Edexcel A2 Biology Unit 5 Revision Cards [Autosaved]

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(4) Oxidative phosphorylation (in the mitochondrial matrix) [1 Glucose= 32 ATP]

Reduced NAD and FAD from other stages release their hydrogen atoms- which split into H+and an electron.

Electrons move along 3 carrier proteins in the electron transport chain on the mitochondrial matrix and lose energy.

Energy used by carriers to pump protons from

mitochondrial matrix to the inter-membrane space. H+

concentration is greater in the inter-membrane space which creates an electrochemical gradient.

Protons move down the gradient- back into the

mitochondrial matrix via ATP synthase on stalked particle. This movement drives the synthesis of ATP- this is called the CHEMIOSMOTIC THEORY or CHEMIOSMOSIS.

At the end of the electron transport chain, in the

mitochondrial matrix H+combine with an electron and O2

from blood to form WATER.







+ 6O




+ 6H



(1) Glycolysis(in the cytoplasm) [Produces: 2 x (3C) Pyruvate, 2NAD(H), 2 ATP]

-Glycogen from muscles and liver cells are converted to hexose sugar (glucose).

-Two phosphate groups P(i) are added to glucose, this makes is UNSTABLE and REACTIVE.

-Splits into 2 molecules of (3C) compound. Each (3) compound is oxidised to produce pyruvate (3C). The two hydrogen atoms lost are collected by coenzyme NAD- forming two reduced NAD. Phosphate groups, P(i) from the pyruvate are given to ADP> two molecules of  ATP are formed through substrate-level phosphorylation.

(2) The Link reaction [Produces: Acetyl coA, 2NAD(H), CO2]

(3C) pyruvate is decarboxylated> so CO2 is released (waste product) AND dehydrogenated so 2 Hydrogen atoms are removed by NAD. Left with a (2C) compound. The (2C) compound combines with the coenzyme A- producing Acetyl-coA.

(3) The Krebs cycle(in the mitochondrial matrix) [Produces: 2CO2, 1ATP, 3NAD(H), 1FAD(H)]

-Acetyl coA combines with (4C) Oxaloacetate to regenerate coA and form (6C) Citrate.

-(6C) Citrate- is decarboxylated and dehydrogenated, forming a (5C) compound.

-The (5C) compound is decarboxylated and dehydrogenated forming a (4C) compound. This time t wo NAD(H) and one FAD(H) are made. There is an intermediate compound- gives a P(i) to ADP> forming ATP. The intermediate then becomes (4C) Oxaloacetate which goes back into the Krebs cycle.

Definition: Splitting of the respiratory substrate (e.g. glucose) to release carbon dioxide as a waste product and reuniting of hydrogen with atmospheric oxygen with the release of a large amount of energy.



(1) The Sino Atrial Node (SAN) is in the wall of the right atrium- it’s the

pacemaker of the heart. The SAN sets the rhythm of the heartbeat by sending out regular waves of electrical activity to the atrial walls. (2) This causes the right and left atria to contract at the same time.

(3) A band of non-conducting collagen tis sue prevents waves of electrical activity from being passed directly from the atria to the ventricles.

(4) Instead, these waves of electrical activity are transferred from the SAN to the AVN.

(5) The AVN is responsible for passing the waves of electrical activity onto the Bundle of His. There is a slight delay before the AVN reacts, to make sure that the ventricles contract only after the atria have expired fully.

(6) The Bundle of His is a group of muscle fibres responsible for conducting the waves of electrical activity to the finer muscle fibres in the right and left ventricle walls- called the Purkeyne fibres.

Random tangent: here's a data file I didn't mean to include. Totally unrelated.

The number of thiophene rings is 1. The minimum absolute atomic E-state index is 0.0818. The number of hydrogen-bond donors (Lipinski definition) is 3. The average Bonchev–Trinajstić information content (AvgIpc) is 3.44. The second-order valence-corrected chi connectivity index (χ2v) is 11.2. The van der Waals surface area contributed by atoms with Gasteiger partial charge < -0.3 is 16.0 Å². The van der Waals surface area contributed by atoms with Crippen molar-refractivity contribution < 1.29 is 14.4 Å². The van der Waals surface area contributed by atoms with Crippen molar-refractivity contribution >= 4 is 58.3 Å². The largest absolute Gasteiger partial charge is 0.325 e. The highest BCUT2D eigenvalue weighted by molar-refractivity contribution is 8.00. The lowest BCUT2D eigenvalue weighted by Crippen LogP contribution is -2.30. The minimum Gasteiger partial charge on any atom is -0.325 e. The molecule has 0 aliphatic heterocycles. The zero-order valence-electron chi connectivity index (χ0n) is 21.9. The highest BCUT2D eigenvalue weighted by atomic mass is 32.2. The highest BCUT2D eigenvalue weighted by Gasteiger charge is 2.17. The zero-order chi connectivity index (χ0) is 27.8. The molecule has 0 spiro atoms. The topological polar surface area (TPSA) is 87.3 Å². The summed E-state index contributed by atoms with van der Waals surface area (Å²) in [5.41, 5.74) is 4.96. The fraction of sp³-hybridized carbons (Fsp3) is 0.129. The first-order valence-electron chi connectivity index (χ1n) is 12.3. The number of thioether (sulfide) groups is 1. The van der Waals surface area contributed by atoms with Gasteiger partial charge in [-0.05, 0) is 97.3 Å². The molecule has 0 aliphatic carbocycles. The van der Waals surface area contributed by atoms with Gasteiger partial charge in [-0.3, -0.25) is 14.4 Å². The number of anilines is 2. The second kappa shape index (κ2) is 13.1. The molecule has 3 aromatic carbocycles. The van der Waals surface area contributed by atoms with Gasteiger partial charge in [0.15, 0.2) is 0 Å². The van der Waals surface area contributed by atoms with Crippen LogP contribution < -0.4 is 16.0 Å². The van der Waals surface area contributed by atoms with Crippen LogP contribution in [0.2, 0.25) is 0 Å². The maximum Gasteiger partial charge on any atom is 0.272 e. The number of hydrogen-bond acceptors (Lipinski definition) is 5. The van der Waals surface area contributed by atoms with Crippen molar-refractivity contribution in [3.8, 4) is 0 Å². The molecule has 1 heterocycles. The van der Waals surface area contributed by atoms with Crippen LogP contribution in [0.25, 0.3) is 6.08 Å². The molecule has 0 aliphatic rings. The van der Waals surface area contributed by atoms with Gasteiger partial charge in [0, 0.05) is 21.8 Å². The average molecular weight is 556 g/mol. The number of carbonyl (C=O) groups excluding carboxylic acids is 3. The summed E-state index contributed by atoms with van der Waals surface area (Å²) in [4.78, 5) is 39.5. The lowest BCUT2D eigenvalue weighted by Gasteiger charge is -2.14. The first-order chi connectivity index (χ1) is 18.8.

(7) The Purkeyne fibres carry the waves of electrical activity into the muscular walls of the right and left ventricles, causing them to contract simultaneously, from the bottom to the top.




Controlled by two ventilation centres in the medulla- the inspiratory and the expiratory centre.

• The inspiratory centre in the medulla sends impulses

to intercostal muscles and diaphragm muscles, making them contract= This increases the volume of the

lungs> lowers pressure in the lungs. Inspiratory centre also send impulses to inhibit the expiratory centre.

• Air enters the lungs because of the pressure difference

between lung air and the air outside.

• As lungs inflate, stretch receptors in lungs are

stimulated. These send nerve impulses back to the medulla. These impulses inhibit the inspiratory centre.

• The expiratory centre is no longer inhibited- it sends

impulses to the diaphragm and intercostal muscles to relax. This causes lungs to deflate, expelling air. As lungs deflate, stretch receptors become inactive= inspiratory centre is no longer inhibited so the cycle starts again.

Controlled by the Cardiovascular Control Centre in the Medulla.

Decrease in blood pH = Increase in breathing rate

During exercise, CO2level in the blood increases> this

decreases the pH of blood. There are chemoreceptors that are sensitive to pH changes, in the medulla, aortic bodies & carotid bodies.

• Chemoreceptors sense a pH decrease > send impulses

to the medulla> medulla sends MORE FREQUENT impulses to the intercostal muscles and diaphragm > this increases the RATE and DEPTH of breathing.

• This speeds up gas exchange so the CO2level drops

Cardiac output: total volume of blood pumped by a ventricle every minute.

Stroke Volume: volume of blood pumped by one ventricle each time it contracts.

Blood pressure increase> Heart Rate decrease:

-Pressure receptors in the aorta wall and carotid sinuses detect changes in blood pressure.

-If pressure is too high, receptors send impulses to the cardiovascular control central which sends impulses to the SAN to SLOW DOWN the heart rate.

-If pressure is too low, pressure receptors send nerve impulses to the cardiovascular control centre which sends impulses to the SAN to SPEED UP the heart rate.

pH decrease> Heart Rate increase:

A decreases is detected by chemoreceptors. These send impulses to the medulla. The medulla sends impulses to the SAN to increase the heart rate.

Cardiac Output increases with exercise because Heart Rate increases.

Ventilation rate: Volume of air breathed in or out in a period of time e.g. a minute.

Ventilation rate increases during exercise because breathing Cardiac Output cm3/min = Heart Rate b.p.m. x Stroke Volume cm3




When it’s DARK, rod cells are NOT stimulated:

• Sodium ions (Na+), are pumped out of the cell using active

transport. But these can diffuse back in through open (Na+)


• This makes the inside of the cell only slightly negative

compared to the outside- the cell membrane is DEPOLARISED (not much difference in potential.)